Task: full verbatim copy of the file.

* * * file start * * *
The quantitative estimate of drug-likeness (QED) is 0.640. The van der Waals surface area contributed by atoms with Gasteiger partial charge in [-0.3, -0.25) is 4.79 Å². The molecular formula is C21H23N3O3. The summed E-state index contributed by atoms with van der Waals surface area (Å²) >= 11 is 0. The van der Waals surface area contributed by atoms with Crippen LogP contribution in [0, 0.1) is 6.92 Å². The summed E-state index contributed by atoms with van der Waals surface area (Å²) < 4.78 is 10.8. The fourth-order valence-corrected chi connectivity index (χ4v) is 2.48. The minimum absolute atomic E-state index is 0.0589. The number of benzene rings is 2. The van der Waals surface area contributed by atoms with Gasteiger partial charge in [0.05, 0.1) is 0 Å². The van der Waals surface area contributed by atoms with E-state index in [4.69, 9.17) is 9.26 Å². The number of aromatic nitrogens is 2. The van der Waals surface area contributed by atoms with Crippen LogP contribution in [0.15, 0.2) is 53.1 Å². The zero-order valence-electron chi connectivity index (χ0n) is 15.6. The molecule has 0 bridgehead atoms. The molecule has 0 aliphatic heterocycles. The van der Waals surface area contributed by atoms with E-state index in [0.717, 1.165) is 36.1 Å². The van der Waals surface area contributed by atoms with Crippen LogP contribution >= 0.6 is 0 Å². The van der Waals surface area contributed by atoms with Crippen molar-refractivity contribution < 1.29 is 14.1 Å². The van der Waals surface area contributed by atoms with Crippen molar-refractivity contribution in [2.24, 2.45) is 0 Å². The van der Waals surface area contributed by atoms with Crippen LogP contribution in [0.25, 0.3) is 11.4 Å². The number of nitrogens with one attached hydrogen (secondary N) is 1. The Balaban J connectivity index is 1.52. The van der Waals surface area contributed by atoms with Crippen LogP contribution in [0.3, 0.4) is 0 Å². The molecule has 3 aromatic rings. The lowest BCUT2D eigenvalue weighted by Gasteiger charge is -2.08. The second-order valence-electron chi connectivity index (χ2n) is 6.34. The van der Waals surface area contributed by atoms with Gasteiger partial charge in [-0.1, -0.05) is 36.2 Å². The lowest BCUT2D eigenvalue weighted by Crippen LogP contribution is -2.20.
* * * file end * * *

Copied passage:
The quantitative estimate of drug-likeness (QED) is 0.640. The van der Waals surface area contributed by atoms with Gasteiger partial charge in [-0.3, -0.25) is 4.79 Å². The molecular formula is C21H23N3O3. The summed E-state index contributed by atoms with van der Waals surface area (Å²) >= 11 is 0. The van der Waals surface area contributed by atoms with Crippen LogP contribution in [0, 0.1) is 6.92 Å². The summed E-state index contributed by atoms with van der Waals surface area (Å²) < 4.78 is 10.8. The fourth-order valence-corrected chi connectivity index (χ4v) is 2.48. The minimum absolute atomic E-state index is 0.0589. The number of benzene rings is 2. The van der Waals surface area contributed by atoms with Gasteiger partial charge in [0.05, 0.1) is 0 Å². The van der Waals surface area contributed by atoms with E-state index in [4.69, 9.17) is 9.26 Å². The number of aromatic nitrogens is 2. The van der Waals surface area contributed by atoms with Crippen LogP contribution in [0.15, 0.2) is 53.1 Å². The zero-order valence-electron chi connectivity index (χ0n) is 15.6. The molecule has 0 bridgehead atoms. The molecule has 0 aliphatic heterocycles. The van der Waals surface area contributed by atoms with E-state index in [0.717, 1.165) is 36.1 Å². The van der Waals surface area contributed by atoms with Crippen LogP contribution >= 0.6 is 0 Å². The van der Waals surface area contributed by atoms with Crippen molar-refractivity contribution < 1.29 is 14.1 Å². The van der Waals surface area contributed by atoms with Crippen molar-refractivity contribution in [2.24, 2.45) is 0 Å². The van der Waals surface area contributed by atoms with Crippen LogP contribution in [0.25, 0.3) is 11.4 Å². The number of nitrogens with one attached hydrogen (secondary N) is 1. The Balaban J connectivity index is 1.52. The van der Waals surface area contributed by atoms with Crippen LogP contribution in [0.3, 0.4) is 0 Å². The molecule has 3 aromatic rings. The lowest BCUT2D eigenvalue weighted by Gasteiger charge is -2.08. The second-order valence-electron chi connectivity index (χ2n) is 6.34. The van der Waals surface area contributed by atoms with Gasteiger partial charge in [-0.1, -0.05) is 36.2 Å². The lowest BCUT2D eigenvalue weighted by Crippen LogP contribution is -2.20.